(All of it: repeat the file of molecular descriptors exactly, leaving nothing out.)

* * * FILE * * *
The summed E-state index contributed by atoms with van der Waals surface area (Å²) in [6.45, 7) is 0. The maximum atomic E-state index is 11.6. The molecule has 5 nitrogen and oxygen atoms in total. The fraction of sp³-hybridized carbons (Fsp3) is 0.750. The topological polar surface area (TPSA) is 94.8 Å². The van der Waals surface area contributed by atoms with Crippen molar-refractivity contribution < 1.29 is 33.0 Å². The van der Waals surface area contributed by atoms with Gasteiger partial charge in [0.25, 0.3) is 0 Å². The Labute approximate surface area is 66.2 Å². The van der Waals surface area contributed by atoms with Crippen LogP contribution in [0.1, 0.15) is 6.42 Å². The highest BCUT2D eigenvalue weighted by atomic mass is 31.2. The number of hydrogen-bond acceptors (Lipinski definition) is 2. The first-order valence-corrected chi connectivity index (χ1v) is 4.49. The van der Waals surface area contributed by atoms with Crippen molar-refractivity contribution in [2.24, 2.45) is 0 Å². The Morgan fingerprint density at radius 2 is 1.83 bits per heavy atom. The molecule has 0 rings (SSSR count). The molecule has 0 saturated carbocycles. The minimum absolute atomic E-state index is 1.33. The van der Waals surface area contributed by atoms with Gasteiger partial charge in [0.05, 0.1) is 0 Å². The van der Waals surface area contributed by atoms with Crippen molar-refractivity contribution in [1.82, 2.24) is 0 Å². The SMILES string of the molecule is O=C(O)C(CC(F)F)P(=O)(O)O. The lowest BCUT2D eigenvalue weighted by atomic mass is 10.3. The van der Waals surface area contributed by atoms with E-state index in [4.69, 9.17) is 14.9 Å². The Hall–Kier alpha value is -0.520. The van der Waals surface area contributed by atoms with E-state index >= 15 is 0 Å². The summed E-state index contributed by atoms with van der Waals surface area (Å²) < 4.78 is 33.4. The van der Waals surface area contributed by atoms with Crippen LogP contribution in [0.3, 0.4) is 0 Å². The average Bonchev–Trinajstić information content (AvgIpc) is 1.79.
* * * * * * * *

The summed E-state index contributed by atoms with van der Waals surface area (Å²) in [6.45, 7) is 0. The maximum atomic E-state index is 11.6. The molecule has 5 nitrogen and oxygen atoms in total. The fraction of sp³-hybridized carbons (Fsp3) is 0.750. The topological polar surface area (TPSA) is 94.8 Å². The van der Waals surface area contributed by atoms with Crippen molar-refractivity contribution < 1.29 is 33.0 Å². The van der Waals surface area contributed by atoms with Gasteiger partial charge in [0.25, 0.3) is 0 Å². The Labute approximate surface area is 66.2 Å². The van der Waals surface area contributed by atoms with Crippen LogP contribution in [0.1, 0.15) is 6.42 Å². The highest BCUT2D eigenvalue weighted by atomic mass is 31.2. The number of hydrogen-bond acceptors (Lipinski definition) is 2. The first-order valence-corrected chi connectivity index (χ1v) is 4.49. The van der Waals surface area contributed by atoms with Crippen molar-refractivity contribution in [2.24, 2.45) is 0 Å². The Morgan fingerprint density at radius 2 is 1.83 bits per heavy atom. The molecule has 0 rings (SSSR count). The molecule has 0 saturated carbocycles. The minimum absolute atomic E-state index is 1.33. The van der Waals surface area contributed by atoms with Gasteiger partial charge in [0.05, 0.1) is 0 Å². The van der Waals surface area contributed by atoms with Crippen molar-refractivity contribution in [1.82, 2.24) is 0 Å². The SMILES string of the molecule is O=C(O)C(CC(F)F)P(=O)(O)O. The lowest BCUT2D eigenvalue weighted by atomic mass is 10.3. The van der Waals surface area contributed by atoms with E-state index in [4.69, 9.17) is 14.9 Å². The Hall–Kier alpha value is -0.520. The van der Waals surface area contributed by atoms with E-state index >= 15 is 0 Å². The summed E-state index contributed by atoms with van der Waals surface area (Å²) < 4.78 is 33.4. The van der Waals surface area contributed by atoms with Crippen LogP contribution in [0.3, 0.4) is 0 Å². The average Bonchev–Trinajstić information content (AvgIpc) is 1.79.